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Thread: Meanwell Power Supply Current Sharing signal

  1. #1
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    Default Meanwell Power Supply Current Sharing signal

    I have an Meanwell RCP-1U enclosure with 3x Meanwell RCP-1000-24's power supplies in it. The power supplies are connected in parallel with each other inside the RCP-1U enclosure, and the RCP-1U sorts everything out to output a single 24V 120A / 2880W line from the 3 power supplies. All good and well.

    Now I want to now another RCP-1U in parallel to the first one with another 3x power supplies in it (You can stack these up to 8000W).

    However, I'm having some questions about wiring the two units up. According to the datasheet here:
    https://www.meanwell.com/productPdf.aspx?i=371

    You need to run a current sharing signal on PIN 14 of the I/O connector that's described as:
    "14 CS - Current sharing signal. When units are connected in parallel, the CS pins of the units should be connected to allow current balance between units"

    However, it's just a single signal wire. There is no common ground between the units. So how would that work? I can't figure out any other value on the datasheet which would make sense for a common ground:
    RCP1U.jpg


    Second question - how do you test the parallel mechanism? I have an Electronic Load, but it's limited to 320W. How would I know if I wired up the parallel signal correctly? Just try and draw 5000W out of it using a bunch of pixels and see what happens?
    2019: ??? pixels, 24 E682's. Centralized 24v power distribution.
    2018: 2000 pixels, 2 E682's. 4 LOR
    2017: 33069 pixels, 20 E682's. 50 A/C with 2 LOR
    ...
    2011: 64 A/C channels with 5 LOR

  2. #2
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    Default Re: Meanwell Power Supply Current Sharing signal

    Hi, I can’t comment on the Meanwell but have run other server type power supplies in parallel up to their maximum without them tripping out.

    In regard to the second part of your question: As all the outputs are connected together by default all the grounds are common and no second connection is needed.

    I have never investigated quite how this all worked but all units seemed to be at about the same temperature when checked with a digital inferred temperature gun and yes that’s how I load tested my set of three – switched one off and loaded the other two up with pixels.

  3. #3
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    Default Re: Meanwell Power Supply Current Sharing signal

    That’s a cool setup. There’s a another manual with more details on the connection. I’d guess it’s either use the main V- as the ground ref or the connector shell. But usually it’s spec’d if the shell should be connected. Here’s the manual: https://produktinfo.conrad.com/daten...R_RCP_1000.pdf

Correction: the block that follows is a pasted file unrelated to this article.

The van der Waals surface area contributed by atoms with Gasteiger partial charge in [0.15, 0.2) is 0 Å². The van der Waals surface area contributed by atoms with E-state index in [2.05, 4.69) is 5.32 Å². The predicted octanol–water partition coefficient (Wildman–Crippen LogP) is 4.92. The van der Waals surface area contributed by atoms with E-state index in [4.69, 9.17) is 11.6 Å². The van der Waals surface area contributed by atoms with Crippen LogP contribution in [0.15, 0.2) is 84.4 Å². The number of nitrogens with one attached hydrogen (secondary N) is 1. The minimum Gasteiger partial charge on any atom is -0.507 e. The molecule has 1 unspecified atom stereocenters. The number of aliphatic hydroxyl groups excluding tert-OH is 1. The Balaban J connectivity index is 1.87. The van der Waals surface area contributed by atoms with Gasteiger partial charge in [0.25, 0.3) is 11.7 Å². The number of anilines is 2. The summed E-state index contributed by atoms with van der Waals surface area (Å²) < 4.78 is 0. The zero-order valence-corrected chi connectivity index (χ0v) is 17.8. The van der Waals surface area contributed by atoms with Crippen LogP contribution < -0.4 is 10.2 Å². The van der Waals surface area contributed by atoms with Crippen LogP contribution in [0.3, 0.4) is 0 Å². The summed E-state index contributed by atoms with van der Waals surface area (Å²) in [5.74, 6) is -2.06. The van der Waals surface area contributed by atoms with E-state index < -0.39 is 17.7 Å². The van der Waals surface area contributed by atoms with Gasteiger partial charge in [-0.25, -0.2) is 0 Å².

4. #4
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    Default Re: Meanwell Power Supply Current Sharing signal

    I have 3 of the Meanwell RSP3000-12 running in parallel. Been a few years since I did it. This looks a little different than the RSP line. As far as testing if the current sharing worked I just turned on 10k+ pixels at 100% intensity white. It worked lol

  5. #5
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    Default Re: Meanwell Power Supply Current Sharing signal

    Quote Originally Posted by piense View Post
    That’s a cool setup. There’s a another manual with more details on the connection. I’d guess it’s either use the main V- as the ground ref or the connector shell. But usually it’s spec’d if the shell should be connected. Here’s the manual: https://produktinfo.conrad.com/daten...R_RCP_1000.pdf
    Yeah, they're cool power supplies. Next year I want to hook their I2C lines up to an Arduino or RPi and provide remote voltage/current/temp monitor on them as well. And even have a hot spare. Not this year though...


    But thanks! Figured there'd be a better manual, but couldn't find it.

    That has the missing piece of info I needed. Effectively when sharing current, you HAVE to connect +S/-S to the load and you can't just connect it to the local sense -V/+V. In that configuration, S- is probably used as the negative side of CS.

    Ok, now it makes sense how this whole contraption works. Thanks!


    So plan is now to connect a shared +S to my DC breaker box (DST-20A), shared -S to my ground bar, and then connect CS's together.
    2019: ??? pixels, 24 E682's. Centralized 24v power distribution.
    2018: 2000 pixels, 2 E682's. 4 LOR
    2017: 33069 pixels, 20 E682's. 50 A/C with 2 LOR
    ...
    2011: 64 A/C channels with 5 LOR

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